No credible analyst will tell you Flynn is going to be a fantastic starting quarterback in the NFL. The measureables simply are not there. He has to prove it on the field. That process started when he signed with the Seahawks, in a situation where he knew he would have competition for the starting role.
It continued when he failed to distinguish himself in OTAs and mini-camp. The uptick came when it was his turn to lead the starters on the second day of training camp. In particular, the moment he took the field in the two minute drill, he looked like a different player. His reads were quick and decisive. His throws were precise and well-timed. You could see his confidence growing as he beat the defense on a few deep balls in 7v7. Then, there was the team drills where he continued to drop passes in and around the defense. At one point, he very subtly pumped his fist after another threaded completion. Flynn knew he was playing well.
He followed it up with a second very strong practice, even as the third string quarterback that day. Things have been more up and down since that time, but neither Jackson or Russell Wilson has done enough to erase the memories of the ceiling Flynn demonstrated.
Carroll announced after practice that Flynn would be getting starters reps the remainder of the week and would get the first half start versus the Tennessee Titans. Nearly everyone on my Twitter timeline this morning assumed Jackson would get the game one start. The leading assumption was that Jackson would start game one, and Flynn would get game two. That’s not the way I expect to see the team play out this competition.
The ideal is that the regular season starter gets the bulk of the snaps in training camp. Carroll has admitted that. The most logical approach is to pick mile markers during training camp where the coaching staff can decide whether the depth chart should be shuffled. If there is no reason to change the order, the man on top remains there and gets reps with the starters. My mistake has been that I assumed the staff would use the days off to do those evaluations and make changes. Instead, they waited for the first game. In retrospect, that makes sense. There is a need to build up a game plan with a specific quarterback.
Carroll’s stated reason for putting Flynn in the role instead of Jackson is that they know who Jackson is. That may be true, but knowingly limiting the reps of a player you expect to be your starter makes little sense. Would they really need to get a better look at Flynn if Jackson had been clearly outperforming him? The more sensible thing to do would be to give your starter as many reps as possible. After all, that’s what Carroll has acknowledged is the ideal situation.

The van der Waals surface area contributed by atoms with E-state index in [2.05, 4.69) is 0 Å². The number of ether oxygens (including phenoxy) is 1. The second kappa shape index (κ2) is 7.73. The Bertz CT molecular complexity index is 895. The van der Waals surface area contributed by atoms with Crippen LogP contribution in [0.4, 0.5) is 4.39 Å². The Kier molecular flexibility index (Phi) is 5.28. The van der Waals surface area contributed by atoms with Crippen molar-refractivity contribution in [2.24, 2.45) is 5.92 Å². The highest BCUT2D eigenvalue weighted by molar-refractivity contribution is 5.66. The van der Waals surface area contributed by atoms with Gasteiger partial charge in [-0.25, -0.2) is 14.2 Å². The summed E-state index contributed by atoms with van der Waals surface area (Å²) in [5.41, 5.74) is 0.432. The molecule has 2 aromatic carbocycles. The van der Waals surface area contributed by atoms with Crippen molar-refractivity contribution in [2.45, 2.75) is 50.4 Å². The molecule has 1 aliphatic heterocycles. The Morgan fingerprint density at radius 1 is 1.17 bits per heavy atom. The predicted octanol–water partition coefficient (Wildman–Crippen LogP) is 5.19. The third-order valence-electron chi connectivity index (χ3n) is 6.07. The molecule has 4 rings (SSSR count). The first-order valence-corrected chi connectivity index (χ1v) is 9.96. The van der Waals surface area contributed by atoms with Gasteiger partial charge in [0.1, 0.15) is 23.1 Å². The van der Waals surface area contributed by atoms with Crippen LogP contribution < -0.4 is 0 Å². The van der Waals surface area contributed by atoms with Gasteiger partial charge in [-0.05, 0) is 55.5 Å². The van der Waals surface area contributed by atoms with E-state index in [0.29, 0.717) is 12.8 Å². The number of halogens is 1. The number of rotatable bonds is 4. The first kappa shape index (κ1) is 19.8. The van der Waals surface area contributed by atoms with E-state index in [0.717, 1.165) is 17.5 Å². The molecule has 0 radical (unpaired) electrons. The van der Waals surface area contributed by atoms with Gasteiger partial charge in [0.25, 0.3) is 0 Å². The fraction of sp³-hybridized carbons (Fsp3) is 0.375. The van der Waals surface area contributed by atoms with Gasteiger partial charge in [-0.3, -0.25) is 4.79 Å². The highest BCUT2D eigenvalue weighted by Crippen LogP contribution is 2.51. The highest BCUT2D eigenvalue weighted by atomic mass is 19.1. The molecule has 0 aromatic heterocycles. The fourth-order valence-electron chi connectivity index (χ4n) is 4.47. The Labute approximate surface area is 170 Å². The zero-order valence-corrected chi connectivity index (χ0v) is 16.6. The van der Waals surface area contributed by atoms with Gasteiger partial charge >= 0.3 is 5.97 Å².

The next decision point will be after the Titans game. An argument could be made to give Wilson that start so that they could see Wilson and Flynn in that role before having to make a final decision for the third pre-season game. The third game is when teams play their starters into the 3rd quarter, and is the last real tune-up before the regular season. Considering the team has already lost precious snaps for whoever their starter is by dividing snaps early on, the best plan would be to stick with Flynn at starter the rest of pre-season unless they believe someone else should be the starter.
They are already making some alterations from the norm by announcing that Flynn will play the whole first half, when starters usually go two series in the first game. Wilson may get the bulk of snaps in the second game, but I’d look for Flynn to remain the starter. Doing that guarantees him starter reps throughout practice, which is arguably more important than the games.
Seattle’s running game looks strong. The defense looks elite. They need a quarterback who can make plays on third down, strike for an occasional “chunk” play that alters field position, and makes good decisions with the ball. Flynn outpaces Jackson in every one of those categories based on what I have seen in his two games and handful of practices. He needs to grab this opportunity on Saturday the way he did in that two-minute drill on the second day of camp. He needs to prove to himself, the coaches, and the players that there is no need for a drawn out quarterback competition. The team needs it.